In all Catholic institutions the so-called “conservative” middle ground, the safe and reasonable compromise position that was allowed to exist under the last two pontificates has evaporated. As Amoris Laetitia will have the effect of forcing out priests and seminarians who refuse to desecrate the Holy Eucharist by giving it to unrepentant adulterers, so Cor orans will be used to remove “conservative” contemplative nuns who have refused to adopt the full Vatican II programme of “renewal” of religious life.
We must never forget the appeasement of LCWR by the Congregation for Religious after Pope Francis’ election. The new prefect, Cardinal Joao Braz de Aviz, effectively apologised to the world’s most notoriously heretical organisation of modernist religious, soothing feathers that had been ruffled by his predecessor’s abortive attempt at bringing them back to Catholicity. Contrast this with the ruthless suppression by that office of the Franciscan Friars and Sisters of the Immaculate at the same time, and the programme becomes obvious.
This week I received another a document that included extensive quotes from a 2015 speech given by the Congregation’s Secretary, Jose Rodrigues Carballo, in which he darkly implied that traditional forms of Catholic religious life had “served their purpose” and must be allowed to die out so that something as yet undefined, but assuredly new and wonderful, could replace them.
At a meeting of religious formators in April 2015 in Rome, Carballo said quite clearly that it is Vatican II that must take precedence over the classical charisms of religious life.
“With this explicit reference to the Second Vatican Council, we point to our profound conviction that the council is the point of reference, non-negotiable, in the formation to the consecrated life.”
In his speech in Avila, Spain a month later, Carballo spoke even more plainly, denouncing the “many fundamentalist groups” in the religious life, saying, “This is not of the Spirit.” “Vatican II is our compass” he said, adding that the pope “takes his lead from Vatican II.”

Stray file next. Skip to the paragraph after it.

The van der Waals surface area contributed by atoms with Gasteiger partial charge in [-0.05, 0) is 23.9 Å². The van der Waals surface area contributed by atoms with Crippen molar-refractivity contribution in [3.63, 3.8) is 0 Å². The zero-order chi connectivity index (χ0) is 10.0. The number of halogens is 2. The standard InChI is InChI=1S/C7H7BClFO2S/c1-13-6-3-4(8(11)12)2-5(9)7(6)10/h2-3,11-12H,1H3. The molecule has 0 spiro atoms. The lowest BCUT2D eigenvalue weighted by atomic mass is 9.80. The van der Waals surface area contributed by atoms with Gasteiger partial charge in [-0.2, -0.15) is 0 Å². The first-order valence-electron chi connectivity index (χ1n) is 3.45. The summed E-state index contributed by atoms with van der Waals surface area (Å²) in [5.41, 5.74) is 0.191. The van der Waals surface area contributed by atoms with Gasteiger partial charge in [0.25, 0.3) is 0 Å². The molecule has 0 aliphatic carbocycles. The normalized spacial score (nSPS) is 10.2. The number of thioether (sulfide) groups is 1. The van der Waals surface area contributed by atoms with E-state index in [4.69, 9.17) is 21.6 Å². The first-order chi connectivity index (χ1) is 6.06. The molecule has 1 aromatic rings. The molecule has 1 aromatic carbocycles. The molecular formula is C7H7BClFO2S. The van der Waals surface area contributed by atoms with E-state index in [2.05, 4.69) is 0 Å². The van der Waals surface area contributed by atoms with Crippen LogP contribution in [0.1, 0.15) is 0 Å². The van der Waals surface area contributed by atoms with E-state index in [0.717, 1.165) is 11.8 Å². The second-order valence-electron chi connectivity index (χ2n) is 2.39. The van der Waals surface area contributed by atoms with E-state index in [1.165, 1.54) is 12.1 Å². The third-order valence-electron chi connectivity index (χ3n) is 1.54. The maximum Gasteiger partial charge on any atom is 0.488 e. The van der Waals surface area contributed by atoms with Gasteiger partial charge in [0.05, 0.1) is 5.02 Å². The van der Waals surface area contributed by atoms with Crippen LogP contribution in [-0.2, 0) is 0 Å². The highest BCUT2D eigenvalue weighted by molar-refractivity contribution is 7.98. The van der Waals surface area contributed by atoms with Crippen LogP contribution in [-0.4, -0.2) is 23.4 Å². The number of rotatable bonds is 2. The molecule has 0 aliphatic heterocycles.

Carballo said that with the collapse of vocations over the last 50 years, it is clear that the forms of religious life that have been known through the last 20 centuries have “done their task in the Church.” This, he said is a time of “purification” for the religious life. He called “some forms” of religious life “antiquated” and claimed that they “say hardly anything to people today.” These, he said “will not remain even though they have [had] a certain success.” [emphasis added.]
“As with the Gospel,” Carballo said, the charisms of religious life “are on-going,” they “develop” and “continue to grow over time.” He said, “Some forms are dying out. But new forms are rising.”
With regard to the living of their charism, “The church asks us not only for fidelity but for creative fidelity,” he said.
He asked the assembled Carmelites, friars and nuns, “What does Teresa want now?” and “we don’t want to walk as we did 500 years ago.” The charism “goes forward.” He denounced those who respond “We have always done it this way,” saying that “even good people need changes,” and being “faithful does not mean staying the same.”